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This article was published 24/9/2017 (1050 days ago), so information in it may no longer be current.
It is a building material unique to Manitoba and so prevalent in the province’s architectural landscape we often don’t give it a second thought.
Tyndall stone is a type of limestone that formed 450 million years ago along the sea floor of a prehistoric inland lake that once covered Manitoba.
Buff or grey coloured, depending how far down you quarry, it is instantly recognizable by its distinctive dark, mottled pattern caused by prehistoric creatures burrowing their way through the forming rock. If you look closely, your patience will be rewarded with the fossilized remnants of sea life.
Long before there were commercial quarries for the stone, settlers were already familiar with the material. Its earliest known application is at Lower Fort Garry in 1832, used in the construction of some of its buildings and its massive stone walls.
William Garson is credited with setting up the first large-scale commercial quarry for the stone in 1898 at what is now known as Garson, Man., about 40 km northeast of Winnipeg.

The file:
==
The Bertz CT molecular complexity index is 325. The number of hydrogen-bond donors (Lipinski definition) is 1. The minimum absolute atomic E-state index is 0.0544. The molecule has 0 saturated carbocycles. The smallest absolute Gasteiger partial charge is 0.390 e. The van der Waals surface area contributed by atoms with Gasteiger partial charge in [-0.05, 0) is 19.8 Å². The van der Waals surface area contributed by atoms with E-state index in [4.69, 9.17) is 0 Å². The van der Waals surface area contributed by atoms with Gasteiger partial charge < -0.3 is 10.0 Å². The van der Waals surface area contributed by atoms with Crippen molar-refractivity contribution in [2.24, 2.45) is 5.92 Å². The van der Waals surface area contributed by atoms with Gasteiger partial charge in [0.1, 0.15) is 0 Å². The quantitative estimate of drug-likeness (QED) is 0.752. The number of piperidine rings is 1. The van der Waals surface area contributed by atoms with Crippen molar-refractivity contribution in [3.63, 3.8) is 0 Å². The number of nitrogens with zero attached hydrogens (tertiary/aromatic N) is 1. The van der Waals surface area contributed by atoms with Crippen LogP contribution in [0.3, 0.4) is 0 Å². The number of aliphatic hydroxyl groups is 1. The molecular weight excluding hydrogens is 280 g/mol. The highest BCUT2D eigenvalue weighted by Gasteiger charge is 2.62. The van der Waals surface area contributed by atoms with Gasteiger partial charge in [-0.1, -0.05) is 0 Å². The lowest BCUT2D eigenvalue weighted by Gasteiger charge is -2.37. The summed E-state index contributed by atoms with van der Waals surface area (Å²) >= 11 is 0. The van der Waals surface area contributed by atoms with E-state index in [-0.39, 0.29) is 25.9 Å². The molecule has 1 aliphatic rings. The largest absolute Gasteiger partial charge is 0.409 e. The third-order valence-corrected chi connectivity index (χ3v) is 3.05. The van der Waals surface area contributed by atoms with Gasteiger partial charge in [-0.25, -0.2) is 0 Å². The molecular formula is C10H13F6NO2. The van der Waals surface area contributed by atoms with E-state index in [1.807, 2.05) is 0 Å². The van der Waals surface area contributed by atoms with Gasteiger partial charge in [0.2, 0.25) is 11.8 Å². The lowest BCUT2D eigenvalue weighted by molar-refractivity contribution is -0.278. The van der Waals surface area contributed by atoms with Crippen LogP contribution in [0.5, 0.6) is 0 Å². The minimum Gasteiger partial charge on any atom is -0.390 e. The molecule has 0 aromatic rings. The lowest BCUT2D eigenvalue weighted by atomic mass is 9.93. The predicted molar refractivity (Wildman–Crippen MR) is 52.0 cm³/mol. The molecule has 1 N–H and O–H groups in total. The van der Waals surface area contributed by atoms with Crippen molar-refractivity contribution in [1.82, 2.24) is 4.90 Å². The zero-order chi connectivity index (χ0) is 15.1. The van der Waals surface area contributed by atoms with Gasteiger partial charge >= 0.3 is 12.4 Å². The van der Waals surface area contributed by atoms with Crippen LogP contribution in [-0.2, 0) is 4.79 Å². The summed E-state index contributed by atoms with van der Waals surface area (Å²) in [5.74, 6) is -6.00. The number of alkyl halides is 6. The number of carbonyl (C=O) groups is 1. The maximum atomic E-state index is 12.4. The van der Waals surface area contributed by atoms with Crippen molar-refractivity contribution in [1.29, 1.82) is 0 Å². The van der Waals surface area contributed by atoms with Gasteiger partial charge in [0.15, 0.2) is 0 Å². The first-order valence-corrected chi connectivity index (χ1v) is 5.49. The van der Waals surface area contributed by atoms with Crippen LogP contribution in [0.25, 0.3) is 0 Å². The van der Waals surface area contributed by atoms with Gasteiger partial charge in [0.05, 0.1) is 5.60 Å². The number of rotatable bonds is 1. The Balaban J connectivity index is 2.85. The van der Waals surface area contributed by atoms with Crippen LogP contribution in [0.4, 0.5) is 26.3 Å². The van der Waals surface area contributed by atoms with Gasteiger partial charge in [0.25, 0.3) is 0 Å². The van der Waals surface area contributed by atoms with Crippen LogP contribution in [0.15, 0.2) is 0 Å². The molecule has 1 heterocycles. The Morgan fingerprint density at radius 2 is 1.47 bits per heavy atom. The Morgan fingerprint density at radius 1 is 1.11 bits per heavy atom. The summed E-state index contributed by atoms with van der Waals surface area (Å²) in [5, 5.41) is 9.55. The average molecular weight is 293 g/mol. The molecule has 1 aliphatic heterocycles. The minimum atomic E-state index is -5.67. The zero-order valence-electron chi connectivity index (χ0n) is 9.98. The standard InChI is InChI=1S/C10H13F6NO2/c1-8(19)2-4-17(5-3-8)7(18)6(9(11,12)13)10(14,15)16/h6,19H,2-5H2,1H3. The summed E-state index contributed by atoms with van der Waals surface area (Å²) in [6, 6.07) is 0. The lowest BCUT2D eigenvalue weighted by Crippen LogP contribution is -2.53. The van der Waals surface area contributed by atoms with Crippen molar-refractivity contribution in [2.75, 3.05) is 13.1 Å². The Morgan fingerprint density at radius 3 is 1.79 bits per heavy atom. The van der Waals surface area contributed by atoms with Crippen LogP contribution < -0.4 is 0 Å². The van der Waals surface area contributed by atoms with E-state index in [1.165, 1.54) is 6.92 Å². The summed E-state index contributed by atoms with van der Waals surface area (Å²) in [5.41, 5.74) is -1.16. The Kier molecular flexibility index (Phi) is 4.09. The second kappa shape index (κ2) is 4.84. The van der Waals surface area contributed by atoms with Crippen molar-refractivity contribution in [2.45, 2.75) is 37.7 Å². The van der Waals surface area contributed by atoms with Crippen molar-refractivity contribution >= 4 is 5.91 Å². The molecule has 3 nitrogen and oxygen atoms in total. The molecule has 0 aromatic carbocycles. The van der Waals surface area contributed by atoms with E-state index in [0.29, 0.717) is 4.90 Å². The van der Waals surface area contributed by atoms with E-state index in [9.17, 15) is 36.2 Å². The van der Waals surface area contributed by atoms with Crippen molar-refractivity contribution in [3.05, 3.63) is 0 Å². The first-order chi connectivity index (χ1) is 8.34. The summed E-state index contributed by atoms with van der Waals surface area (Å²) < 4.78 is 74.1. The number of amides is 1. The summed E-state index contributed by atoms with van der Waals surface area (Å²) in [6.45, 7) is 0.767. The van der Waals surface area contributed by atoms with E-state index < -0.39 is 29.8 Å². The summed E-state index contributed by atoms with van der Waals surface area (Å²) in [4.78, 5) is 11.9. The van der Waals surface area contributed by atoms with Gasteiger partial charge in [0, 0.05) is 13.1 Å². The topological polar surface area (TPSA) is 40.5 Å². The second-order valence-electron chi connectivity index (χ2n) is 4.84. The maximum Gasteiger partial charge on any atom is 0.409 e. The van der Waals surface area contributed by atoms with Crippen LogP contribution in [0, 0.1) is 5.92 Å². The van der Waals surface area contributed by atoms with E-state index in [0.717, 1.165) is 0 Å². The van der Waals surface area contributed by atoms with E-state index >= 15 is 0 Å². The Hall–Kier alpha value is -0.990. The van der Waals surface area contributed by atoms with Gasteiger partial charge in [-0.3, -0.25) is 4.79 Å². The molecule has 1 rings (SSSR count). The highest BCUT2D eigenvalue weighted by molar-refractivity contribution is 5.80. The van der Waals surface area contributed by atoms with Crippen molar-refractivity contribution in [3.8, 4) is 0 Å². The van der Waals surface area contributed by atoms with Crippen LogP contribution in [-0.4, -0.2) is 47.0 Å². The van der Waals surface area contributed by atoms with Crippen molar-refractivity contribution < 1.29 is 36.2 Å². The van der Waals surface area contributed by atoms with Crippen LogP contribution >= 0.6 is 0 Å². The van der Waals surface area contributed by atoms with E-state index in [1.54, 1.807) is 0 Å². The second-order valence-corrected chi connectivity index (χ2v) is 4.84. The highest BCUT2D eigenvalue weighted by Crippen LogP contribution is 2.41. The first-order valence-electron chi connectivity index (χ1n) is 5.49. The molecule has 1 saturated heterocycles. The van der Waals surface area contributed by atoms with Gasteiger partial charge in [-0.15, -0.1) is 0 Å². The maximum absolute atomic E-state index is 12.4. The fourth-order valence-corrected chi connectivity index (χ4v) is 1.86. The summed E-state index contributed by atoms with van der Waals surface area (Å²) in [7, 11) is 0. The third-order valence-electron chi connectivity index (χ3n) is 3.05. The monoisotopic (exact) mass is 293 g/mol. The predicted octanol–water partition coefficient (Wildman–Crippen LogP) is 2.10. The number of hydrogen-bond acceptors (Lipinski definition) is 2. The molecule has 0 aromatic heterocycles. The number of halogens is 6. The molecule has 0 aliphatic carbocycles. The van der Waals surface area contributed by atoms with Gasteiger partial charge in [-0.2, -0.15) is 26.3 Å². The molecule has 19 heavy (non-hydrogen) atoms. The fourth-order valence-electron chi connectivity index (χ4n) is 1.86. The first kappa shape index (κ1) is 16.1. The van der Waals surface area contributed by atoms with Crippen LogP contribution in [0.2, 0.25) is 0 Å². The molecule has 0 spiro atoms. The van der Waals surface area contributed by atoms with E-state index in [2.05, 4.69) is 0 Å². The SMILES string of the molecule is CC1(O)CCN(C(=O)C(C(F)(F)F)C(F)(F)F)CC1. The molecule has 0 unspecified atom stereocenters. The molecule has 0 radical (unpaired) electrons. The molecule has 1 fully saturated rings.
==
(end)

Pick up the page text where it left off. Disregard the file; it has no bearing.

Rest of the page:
Abi Auld, an architectural researcher who has conducted Tyndall stone architecture walking tours in Winnipeg and is currently writing a book about the history of the building material, explains why Garson is "ground zero" for the product, even to this day: "The stone outcrop at Garson really is the local limestone most suited for dressed stone, (cladding), because of its aesthetic quality but also because it was deposited in deep beds that are easily extracted in large blocks."
When asked why a stone that has always been quarried at Garson is named for Tyndall, a community seven kilometers away, Auld says it had to do with its transportation.
The nearest rail station from which the stone could be shipped, she says, was at Tyndall. "The bills of lading noted ‘limestone’ shipped from the Tyndall station. So, it became known as ‘limestone from Tyndall’ and eventually, Tyndall limestone or Tyndall stone."
It took just a few years for Tyndall stone to become the must-have material used on significant buildings throughout the province.
Samuel Hooper, Manitoba’s first provincial architect, designed his first building in that role, the Winnipeg Land Titles Building of 1904, in Tyndall Stone and relied on it extensively in projects throughout the province during his tenure.
In the decade that followed, Winnipeg’s skyline filled with dozens of signature Tyndall stone buildings, including the city’s first library on William Avenue, Union Station, the Law Courts Building, the Hotel Fort Garry and, of course, the Manitoba Legislative Building.
Tyndall stone’s reach also went beyond Manitoba’s borders. The Saskatchewan Legislature, construction of which began in 1908, is built from the Tyndall stone and when the Centre Block of the Parliament Buildings in Ottawa had to be rebuilt after the disastrous 1916 fire, it was chosen to adorn much of the building’s dramatic interior.